New Technology, New Segment.

July 23rd, 2019 by

BMW Motorrad continues to drive innovation.

The motorcycle manufacturer surprises with pioneering innovations and the new segment of travel enduro. After the revolutionary single-arm swing from 1980, the BMW Paralever system is introduced in 1987 in the R 100 GS.

First ABS for motorcycles.
In the shaft drive, the paralever ensures that the disruptive reactive forces of the shaft drive are reduced. This largely avoids the rise and drop of the bike’s rear when accelerating and decelerating. In spring 1988, BMW was also the first manufacturer to launch an electronic-hydraulic Anti-Blocking System (ABS) for motorcycles. In addition, the K 1 was the absolute highlight of the IFMA ’88. This was the world’s first motorcycle with digital engine electronics and featured an exciting avant-garde design.

The new segment: The travel Enduro.
After BMW’s entry into off-road racing, the successful off-road machine goes on the market in the summer of 1980 in modified form as a serial production Enduro under the name or BMW R 80 G/S. With the G/S – G stands for “Gelände” (= off-road), S for “Strasse” (= road) – BMW establishes the segment of the large, comfortable travel Enduro bikes, a key category in the motorcycle trade to this day. The world’s first single-sided swing arm causes a stir – the BMW monolever with rear wheel mounted on one side.

1981: The BMW R 80 G/S came, rode and conquered.
In the early eighties, BMW sends the “boxer” into the desert. With the Frenchman Hubert Auriol, called “the African” because of his navigating talents, BMW wins the toughest rally in the world. Auriol is able to repeat his success in 1983, whilst in 1984 and 1985 it is the Belgian Gaston Rahier who gets his name on the list of winners riding a BMW.

The development of the K1
The idea of BMW development engineer Josef Fritzenwenger of installing a longitudinally configured in-line engine in a horizontal position went into production in 1983. The K series was born, taking its place next to the tried-and-tested two-cylinder boxer. The machine was developed for perfect aerodynamics. Based on the K 100 RS, the K1 had the new four-valve engine, a paralever rocker and lightweight three-spoke wheels. In order to maintain sufficient stability at high speeds, the frame of the K 1 was reinforced and the wheelbase was increased by 50 mm. For genuine power.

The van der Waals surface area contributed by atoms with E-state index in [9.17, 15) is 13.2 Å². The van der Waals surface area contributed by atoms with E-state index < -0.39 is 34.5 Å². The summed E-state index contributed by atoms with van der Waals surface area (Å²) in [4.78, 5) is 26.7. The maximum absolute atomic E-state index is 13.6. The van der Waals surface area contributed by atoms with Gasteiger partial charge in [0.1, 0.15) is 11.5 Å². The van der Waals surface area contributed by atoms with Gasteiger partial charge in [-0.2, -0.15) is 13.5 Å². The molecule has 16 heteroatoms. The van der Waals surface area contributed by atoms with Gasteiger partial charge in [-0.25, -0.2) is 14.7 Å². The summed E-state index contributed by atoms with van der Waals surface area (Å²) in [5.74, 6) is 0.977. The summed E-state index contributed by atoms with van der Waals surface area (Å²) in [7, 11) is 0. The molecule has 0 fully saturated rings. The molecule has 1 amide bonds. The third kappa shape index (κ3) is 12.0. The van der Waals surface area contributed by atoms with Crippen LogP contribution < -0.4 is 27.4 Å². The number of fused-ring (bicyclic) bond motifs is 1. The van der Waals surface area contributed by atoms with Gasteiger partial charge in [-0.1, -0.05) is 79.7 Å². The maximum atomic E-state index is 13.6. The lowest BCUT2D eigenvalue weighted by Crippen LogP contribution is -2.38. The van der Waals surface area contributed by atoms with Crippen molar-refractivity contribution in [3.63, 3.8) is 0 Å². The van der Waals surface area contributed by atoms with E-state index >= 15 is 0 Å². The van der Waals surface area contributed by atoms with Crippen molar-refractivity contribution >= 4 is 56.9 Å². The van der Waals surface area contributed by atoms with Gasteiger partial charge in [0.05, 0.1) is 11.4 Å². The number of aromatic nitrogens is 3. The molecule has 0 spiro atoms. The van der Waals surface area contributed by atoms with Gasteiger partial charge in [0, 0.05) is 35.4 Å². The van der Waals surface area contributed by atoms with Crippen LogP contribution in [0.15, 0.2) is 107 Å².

Motorcycles of the 1980’s
r80-gs-small.jpg 1980: R 80 G/S
In the R 80 G/S, BMW presented the first production version of a BMW Enduro machine. This was not just the largest model in this series in terms of cylinder capacity, but also the world’s first motorcycle with swing arm for controlling the rear wheel.

1983: K 100
The characteristic feature of the K 100 was the longitudinally configured, water-cooled in-line engine with horizontal cylinder arrangements and flange-mounted transmission. Like all motorcycles in the K series, the K 100 had a modern bridge frame made from perforated tubes and a monolever rear wheel rocker. As with the boxers, the crankshaft was in a longitudinal position.

1985: K75
The K 75 was the entry-level model in the K series. This motorcycle was available in a number of different versions and, thanks to the reliable three-cylinder engine with 75 hp output, is also very popular with government agencies.

1987: R 80 GS
Technically identical to the R 100 GS, the small GS had a paralever rocker with torque support, cross-spoked wheels and a 24-litre fuel tank.

1987: R 100 GS
As the new top model in the BMW boxer range, the R 100 GS Enduro had an improved chassis and a powerful 980 cc engine, which achieved even greater torque thanks to larger carburettors and a new exhaust system. For the first time the rear wheel was controlled by a paralever double articulated rocker that compensates for the righting torque of the shaft drive. Another technical highlight are the cross-spoked wheels, which enable tubeless tyres to be used.

1989: K1
The K1 was mainly designed to enhance the company’s profile and to show off new technology. It used four-valve technology and digital engine electronics, paralever rear wheel rocker and four-piston brake calipers. The cladding for the front wheel was integrated in the aerodynamically optimised fairing.

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